A film about the difficulty for even the most well-intentioned person to know and respect another culture. In this case, the problem is so acute that there is even heated debate over what ...
See full summary »
Nopumoceno, the most successful businessman in the Cabo Verde archipelogo, is an ambitious, clever opportunist, known during his lifetime as "eternity single". However, he is then ... See full summary »
Chad, 2006. After a forty-year civil war, the radio announces the government has just amnestied the war criminals. Outraged by the news, Gumar Abatcha orders his grandson Atim, a ... See full summary »
A film about the difficulty for even the most well-intentioned person to know and respect another culture. In this case, the problem is so acute that there is even heated debate over what to call that 'other.' The subtitles in the film use the familiar word 'pygmies,' a relatively pejorative European term; the Bantu or villagers' expression for the same group, Babingas, carries similar negative connotations. These highly specialized, tropical rain forest hunter-gatherers should perhaps be called by their own ethnonym, Aka, MoAka (sing.) and BaAka (pl.)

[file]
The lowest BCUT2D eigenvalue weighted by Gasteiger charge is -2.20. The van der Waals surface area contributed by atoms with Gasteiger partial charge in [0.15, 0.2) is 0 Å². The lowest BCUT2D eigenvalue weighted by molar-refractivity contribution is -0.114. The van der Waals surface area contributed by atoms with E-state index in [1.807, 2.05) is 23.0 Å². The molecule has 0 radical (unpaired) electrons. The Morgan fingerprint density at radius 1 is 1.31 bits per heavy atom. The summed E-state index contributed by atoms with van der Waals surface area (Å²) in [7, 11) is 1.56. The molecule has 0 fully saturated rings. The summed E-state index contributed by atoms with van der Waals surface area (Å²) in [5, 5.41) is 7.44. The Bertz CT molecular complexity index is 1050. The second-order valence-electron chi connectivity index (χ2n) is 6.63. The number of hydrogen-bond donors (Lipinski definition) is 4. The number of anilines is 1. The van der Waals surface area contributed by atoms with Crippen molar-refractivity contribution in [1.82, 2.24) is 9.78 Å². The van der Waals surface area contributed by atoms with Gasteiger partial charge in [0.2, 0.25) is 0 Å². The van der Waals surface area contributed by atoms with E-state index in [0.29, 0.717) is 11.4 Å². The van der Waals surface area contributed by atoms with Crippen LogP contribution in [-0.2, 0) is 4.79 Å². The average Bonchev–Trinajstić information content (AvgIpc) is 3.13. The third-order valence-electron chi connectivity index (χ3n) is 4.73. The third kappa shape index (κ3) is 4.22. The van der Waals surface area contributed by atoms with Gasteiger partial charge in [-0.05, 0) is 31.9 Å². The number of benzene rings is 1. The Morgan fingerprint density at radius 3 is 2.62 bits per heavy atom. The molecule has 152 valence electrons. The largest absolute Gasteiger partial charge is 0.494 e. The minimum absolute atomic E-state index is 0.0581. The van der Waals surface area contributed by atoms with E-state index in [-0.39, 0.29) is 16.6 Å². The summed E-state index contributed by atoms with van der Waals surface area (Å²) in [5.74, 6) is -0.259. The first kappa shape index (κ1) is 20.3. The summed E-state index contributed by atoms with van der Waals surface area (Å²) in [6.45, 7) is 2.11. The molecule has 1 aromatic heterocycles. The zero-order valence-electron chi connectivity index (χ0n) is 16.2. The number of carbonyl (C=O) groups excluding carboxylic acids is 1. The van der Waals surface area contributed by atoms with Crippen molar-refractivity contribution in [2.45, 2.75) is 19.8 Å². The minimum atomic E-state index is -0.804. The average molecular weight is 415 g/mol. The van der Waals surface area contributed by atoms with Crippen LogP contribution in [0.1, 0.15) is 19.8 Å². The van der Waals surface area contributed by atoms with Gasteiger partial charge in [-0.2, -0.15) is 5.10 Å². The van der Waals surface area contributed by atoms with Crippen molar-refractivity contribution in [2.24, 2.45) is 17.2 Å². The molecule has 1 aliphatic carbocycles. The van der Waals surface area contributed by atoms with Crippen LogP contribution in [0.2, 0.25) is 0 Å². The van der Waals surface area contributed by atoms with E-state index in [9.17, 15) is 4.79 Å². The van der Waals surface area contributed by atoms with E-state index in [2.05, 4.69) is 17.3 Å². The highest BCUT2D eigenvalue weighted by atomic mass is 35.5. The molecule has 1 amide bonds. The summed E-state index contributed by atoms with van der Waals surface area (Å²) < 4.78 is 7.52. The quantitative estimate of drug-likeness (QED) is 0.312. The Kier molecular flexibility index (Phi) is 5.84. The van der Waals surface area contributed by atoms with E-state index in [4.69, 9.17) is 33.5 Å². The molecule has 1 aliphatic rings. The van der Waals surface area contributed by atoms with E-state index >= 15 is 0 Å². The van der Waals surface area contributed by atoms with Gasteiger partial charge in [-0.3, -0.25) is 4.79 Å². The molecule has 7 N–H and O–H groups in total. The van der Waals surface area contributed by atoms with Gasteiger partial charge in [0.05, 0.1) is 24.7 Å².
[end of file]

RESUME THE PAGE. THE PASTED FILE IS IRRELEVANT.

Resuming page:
This is one of those movies where you expect (from the trailer) that it may be an interesting examination of how civilizations clash.
Unlike "The Gods Must be Crazy", there is no heart to this movie. The main character (played by Eriq Ebouaney) is most like Rod Taylor in "The Time Machine (1960)", someone who assumes his greater knowledge (the benefit of his "higher" civilization) allows him to know how best to act. It's a worn concept, best put to rest.
Lessons are not learned, casting is ragged (why is the pygmy love-interest a foot taller than the rest of the tribe?) and the movie ends suddenly, as if the budget ran out.
Like this comment.
3 of 11 people found this review helpful.
Was this review helpful to you?